• SuperColossal

    70% light transmittance is not the standard in Pennsylvania. In fact, 70% light transmittance is expressly rejected (See, 67 PaCS 175.67(d)(4)). The law in PA merely requires that tint does not prevent a person from viewing the inside of the vehicle. (See, 75 PaCS 4524(e)(1). Don’t let the cops or local magistrate push you around. Fight them. You can win it on appeal because the higher courts understand and uphold the law as written.

  • Logan Brown

    I wish there would be as bad of a crack down on window tint yet. I just had my windows tinted a and I don’t want to get a ticket for it.

  • m³shelly

    In Wisconsin, the law is written in a way that I can buy a truck or SUV with darker rear tint than I can install as a Suntek installer. Crazy.

    In the early 1990s (showing my age) we (myself and a local classic car club) lobbied WI legislature to change our tint laws (yes, I’ve been tinting cars since 1989!). The laws were initially written to technically allow nothing, not even clear film, on the front two roll-down windows.

    The lawmakers promised to change that, and they did. They said they would change the law to 35%, on all windows except the windshield. They did not keep that promise, and now our laws limit us to 35% on all rear windows, and 50% on the front two. Yes, better than zero, but not quite as nice for appearance as 35%.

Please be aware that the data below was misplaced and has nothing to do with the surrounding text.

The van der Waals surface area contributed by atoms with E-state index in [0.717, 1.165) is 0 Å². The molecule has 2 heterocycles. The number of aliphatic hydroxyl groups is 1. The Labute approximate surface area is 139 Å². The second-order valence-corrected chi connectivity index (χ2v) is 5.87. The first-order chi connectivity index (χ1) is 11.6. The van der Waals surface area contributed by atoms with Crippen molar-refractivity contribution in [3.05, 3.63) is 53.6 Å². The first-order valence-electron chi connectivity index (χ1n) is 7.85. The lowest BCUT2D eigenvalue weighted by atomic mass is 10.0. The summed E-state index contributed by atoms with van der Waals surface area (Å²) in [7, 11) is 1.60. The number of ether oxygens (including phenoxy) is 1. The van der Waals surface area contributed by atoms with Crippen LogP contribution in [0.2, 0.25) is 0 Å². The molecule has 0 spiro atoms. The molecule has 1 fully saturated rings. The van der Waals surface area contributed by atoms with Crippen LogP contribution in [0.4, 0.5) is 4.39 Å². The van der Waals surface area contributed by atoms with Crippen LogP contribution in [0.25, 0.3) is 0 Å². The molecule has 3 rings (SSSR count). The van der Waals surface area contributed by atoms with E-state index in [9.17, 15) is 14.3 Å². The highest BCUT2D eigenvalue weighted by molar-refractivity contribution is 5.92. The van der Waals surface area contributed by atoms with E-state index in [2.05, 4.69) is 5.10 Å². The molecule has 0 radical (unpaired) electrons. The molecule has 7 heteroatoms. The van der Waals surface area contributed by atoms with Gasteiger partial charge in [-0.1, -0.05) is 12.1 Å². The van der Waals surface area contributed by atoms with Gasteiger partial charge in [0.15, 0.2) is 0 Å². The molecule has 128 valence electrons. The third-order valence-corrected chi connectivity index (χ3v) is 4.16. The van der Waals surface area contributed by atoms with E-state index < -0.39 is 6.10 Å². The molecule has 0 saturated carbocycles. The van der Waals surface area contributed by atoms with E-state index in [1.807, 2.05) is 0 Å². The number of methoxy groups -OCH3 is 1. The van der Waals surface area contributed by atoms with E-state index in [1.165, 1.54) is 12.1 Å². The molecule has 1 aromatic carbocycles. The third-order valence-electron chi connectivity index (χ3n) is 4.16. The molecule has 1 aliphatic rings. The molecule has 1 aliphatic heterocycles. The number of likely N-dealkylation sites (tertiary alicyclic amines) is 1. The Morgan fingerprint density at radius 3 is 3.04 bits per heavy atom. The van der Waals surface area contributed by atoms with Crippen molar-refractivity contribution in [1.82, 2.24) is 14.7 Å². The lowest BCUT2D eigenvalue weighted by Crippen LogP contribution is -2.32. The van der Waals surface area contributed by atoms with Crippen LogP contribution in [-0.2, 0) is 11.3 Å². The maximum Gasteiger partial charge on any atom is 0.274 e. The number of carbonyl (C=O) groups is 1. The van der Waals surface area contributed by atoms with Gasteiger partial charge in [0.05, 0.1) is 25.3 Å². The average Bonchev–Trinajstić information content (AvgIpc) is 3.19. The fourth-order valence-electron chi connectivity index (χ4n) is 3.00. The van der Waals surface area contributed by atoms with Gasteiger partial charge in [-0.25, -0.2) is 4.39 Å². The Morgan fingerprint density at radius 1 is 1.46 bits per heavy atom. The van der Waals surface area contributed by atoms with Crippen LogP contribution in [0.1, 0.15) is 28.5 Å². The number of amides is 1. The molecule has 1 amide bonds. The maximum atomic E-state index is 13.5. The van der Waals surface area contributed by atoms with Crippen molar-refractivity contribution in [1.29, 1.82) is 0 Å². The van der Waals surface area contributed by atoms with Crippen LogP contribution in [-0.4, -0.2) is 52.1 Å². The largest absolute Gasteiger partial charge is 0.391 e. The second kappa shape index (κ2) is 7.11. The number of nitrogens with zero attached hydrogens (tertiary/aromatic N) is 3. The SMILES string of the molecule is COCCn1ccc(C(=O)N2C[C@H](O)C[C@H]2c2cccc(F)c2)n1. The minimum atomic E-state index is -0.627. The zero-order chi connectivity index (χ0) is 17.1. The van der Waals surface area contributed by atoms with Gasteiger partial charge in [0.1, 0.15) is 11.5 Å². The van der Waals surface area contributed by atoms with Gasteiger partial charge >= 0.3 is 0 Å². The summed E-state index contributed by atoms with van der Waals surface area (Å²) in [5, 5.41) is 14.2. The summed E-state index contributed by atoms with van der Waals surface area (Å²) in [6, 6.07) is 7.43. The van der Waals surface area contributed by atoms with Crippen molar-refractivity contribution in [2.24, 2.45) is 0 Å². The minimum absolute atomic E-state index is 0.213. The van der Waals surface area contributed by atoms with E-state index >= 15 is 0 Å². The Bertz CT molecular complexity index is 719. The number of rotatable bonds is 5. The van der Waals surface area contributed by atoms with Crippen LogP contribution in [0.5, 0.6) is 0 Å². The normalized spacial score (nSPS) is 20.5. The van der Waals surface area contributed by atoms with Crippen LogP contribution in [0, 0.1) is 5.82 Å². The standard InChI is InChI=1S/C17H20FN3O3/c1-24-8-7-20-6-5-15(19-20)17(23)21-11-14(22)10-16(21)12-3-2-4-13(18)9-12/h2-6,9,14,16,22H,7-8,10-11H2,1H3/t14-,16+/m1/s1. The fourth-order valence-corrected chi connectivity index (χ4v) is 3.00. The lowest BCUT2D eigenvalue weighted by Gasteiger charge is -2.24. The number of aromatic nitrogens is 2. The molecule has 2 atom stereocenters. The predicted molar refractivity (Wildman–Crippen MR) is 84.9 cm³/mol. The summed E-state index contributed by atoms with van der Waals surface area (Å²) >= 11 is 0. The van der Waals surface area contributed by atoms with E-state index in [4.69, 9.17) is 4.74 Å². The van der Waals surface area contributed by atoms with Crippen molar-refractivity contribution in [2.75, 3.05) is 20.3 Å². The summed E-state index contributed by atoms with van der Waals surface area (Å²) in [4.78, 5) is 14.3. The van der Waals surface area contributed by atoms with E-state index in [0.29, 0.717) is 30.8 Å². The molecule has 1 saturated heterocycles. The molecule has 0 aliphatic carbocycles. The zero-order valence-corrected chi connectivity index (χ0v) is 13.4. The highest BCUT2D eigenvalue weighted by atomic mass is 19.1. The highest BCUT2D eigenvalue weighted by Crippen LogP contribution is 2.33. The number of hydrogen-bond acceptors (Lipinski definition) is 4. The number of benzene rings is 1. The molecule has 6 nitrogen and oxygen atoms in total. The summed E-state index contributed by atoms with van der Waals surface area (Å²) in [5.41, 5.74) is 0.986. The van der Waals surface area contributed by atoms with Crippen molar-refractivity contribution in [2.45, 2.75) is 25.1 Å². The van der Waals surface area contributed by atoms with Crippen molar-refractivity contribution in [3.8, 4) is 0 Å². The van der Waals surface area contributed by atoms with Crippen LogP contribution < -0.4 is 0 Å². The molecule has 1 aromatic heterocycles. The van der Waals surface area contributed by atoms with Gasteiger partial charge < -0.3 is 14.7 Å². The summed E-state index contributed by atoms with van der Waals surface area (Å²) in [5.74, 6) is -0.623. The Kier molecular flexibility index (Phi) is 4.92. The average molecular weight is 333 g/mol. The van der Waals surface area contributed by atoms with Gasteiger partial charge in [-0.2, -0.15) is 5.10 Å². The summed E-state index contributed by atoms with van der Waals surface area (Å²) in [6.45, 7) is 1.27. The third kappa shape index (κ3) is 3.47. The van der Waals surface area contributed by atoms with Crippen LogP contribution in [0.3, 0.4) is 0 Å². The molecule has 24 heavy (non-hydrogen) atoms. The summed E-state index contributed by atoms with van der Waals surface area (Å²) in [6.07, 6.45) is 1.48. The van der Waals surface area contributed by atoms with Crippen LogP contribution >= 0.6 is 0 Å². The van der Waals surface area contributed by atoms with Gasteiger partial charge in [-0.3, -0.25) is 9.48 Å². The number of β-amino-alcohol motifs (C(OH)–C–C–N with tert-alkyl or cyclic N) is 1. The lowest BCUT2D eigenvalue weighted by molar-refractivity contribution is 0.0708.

We certainly don’t have the problems as southern states with sunlight, but we still see considerable fading on the top of rear seats, etc. Most installs I do here are for appearance only, although I typically remind my customers of many of the other benefits they’re receiving, along with a much nicer looking vehicle (if I have the time, at least).

  • Window Tint Jackson

    Window tint jackson,, is a window tinting service serving Jackson Mississippi and just came accross this article. It is very informative and well written. Although it seems confusing as to why windows can’t be tinted with complete darkening shades of tint, it can cause dangerous situations, causing glares and the inability to full see out of the windows along with others not being able to see inside in the front of the windows. Though some states are different, all are aimed at protecting both the driver from dangerous UV rays, as well as the glare that can be damaging and difficult to see. Very well writting article, I appreciate the time taken on this article and the highly informed content.

  • Window Tinting Abbotsford

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    Your car could sometimes creates more warmth than usual, it’s happens because UV rays increases the heat, with a Tint you could decrease the harmful UV rays by 99% and if you are looking to have window tinting, windshield protection, paint-protection in Abbotsford, then I’m gonna give you a link to my website and where you can a have free quote or you could directly call to us, we would be happy to assist you. ( 236-300-9096 )

  • Mitch Bratton

    As a law enforcement officer, I seldom issue tickets for tint. However, not being able to see the occupants of a vehicle when I approach it is very concerning. I appreciate the guys at Window Tint Memphis for obeying the local and state statutes.